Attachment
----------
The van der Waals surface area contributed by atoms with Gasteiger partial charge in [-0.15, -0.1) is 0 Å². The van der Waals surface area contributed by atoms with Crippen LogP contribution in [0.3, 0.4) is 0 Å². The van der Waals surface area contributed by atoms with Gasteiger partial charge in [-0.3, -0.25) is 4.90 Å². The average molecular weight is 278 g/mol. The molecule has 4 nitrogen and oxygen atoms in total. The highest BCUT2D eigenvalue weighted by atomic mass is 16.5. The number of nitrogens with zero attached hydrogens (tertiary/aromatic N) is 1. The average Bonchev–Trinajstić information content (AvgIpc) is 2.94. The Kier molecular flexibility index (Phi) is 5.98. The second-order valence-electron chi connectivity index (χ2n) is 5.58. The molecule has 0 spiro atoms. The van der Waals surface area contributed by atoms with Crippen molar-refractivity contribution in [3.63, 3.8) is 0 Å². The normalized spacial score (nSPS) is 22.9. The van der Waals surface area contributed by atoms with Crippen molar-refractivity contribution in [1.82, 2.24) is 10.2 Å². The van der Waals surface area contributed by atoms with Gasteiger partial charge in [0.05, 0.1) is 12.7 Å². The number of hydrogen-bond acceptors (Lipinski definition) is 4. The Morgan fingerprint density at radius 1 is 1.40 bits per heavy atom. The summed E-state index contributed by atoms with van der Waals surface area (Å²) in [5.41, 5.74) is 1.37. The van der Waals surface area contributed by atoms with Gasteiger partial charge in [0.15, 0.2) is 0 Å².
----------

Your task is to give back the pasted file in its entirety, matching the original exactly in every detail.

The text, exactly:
The van der Waals surface area contributed by atoms with Gasteiger partial charge in [-0.15, -0.1) is 0 Å². The van der Waals surface area contributed by atoms with Crippen LogP contribution in [0.3, 0.4) is 0 Å². The van der Waals surface area contributed by atoms with Gasteiger partial charge in [-0.3, -0.25) is 4.90 Å². The average molecular weight is 278 g/mol. The molecule has 4 nitrogen and oxygen atoms in total. The highest BCUT2D eigenvalue weighted by atomic mass is 16.5. The number of nitrogens with zero attached hydrogens (tertiary/aromatic N) is 1. The average Bonchev–Trinajstić information content (AvgIpc) is 2.94. The Kier molecular flexibility index (Phi) is 5.98. The second-order valence-electron chi connectivity index (χ2n) is 5.58. The molecule has 0 spiro atoms. The van der Waals surface area contributed by atoms with Crippen molar-refractivity contribution in [3.63, 3.8) is 0 Å². The normalized spacial score (nSPS) is 22.9. The van der Waals surface area contributed by atoms with Crippen molar-refractivity contribution in [1.82, 2.24) is 10.2 Å². The van der Waals surface area contributed by atoms with Gasteiger partial charge in [0.05, 0.1) is 12.7 Å². The number of hydrogen-bond acceptors (Lipinski definition) is 4. The Morgan fingerprint density at radius 1 is 1.40 bits per heavy atom. The summed E-state index contributed by atoms with van der Waals surface area (Å²) in [5.41, 5.74) is 1.37. The van der Waals surface area contributed by atoms with Gasteiger partial charge in [0.15, 0.2) is 0 Å².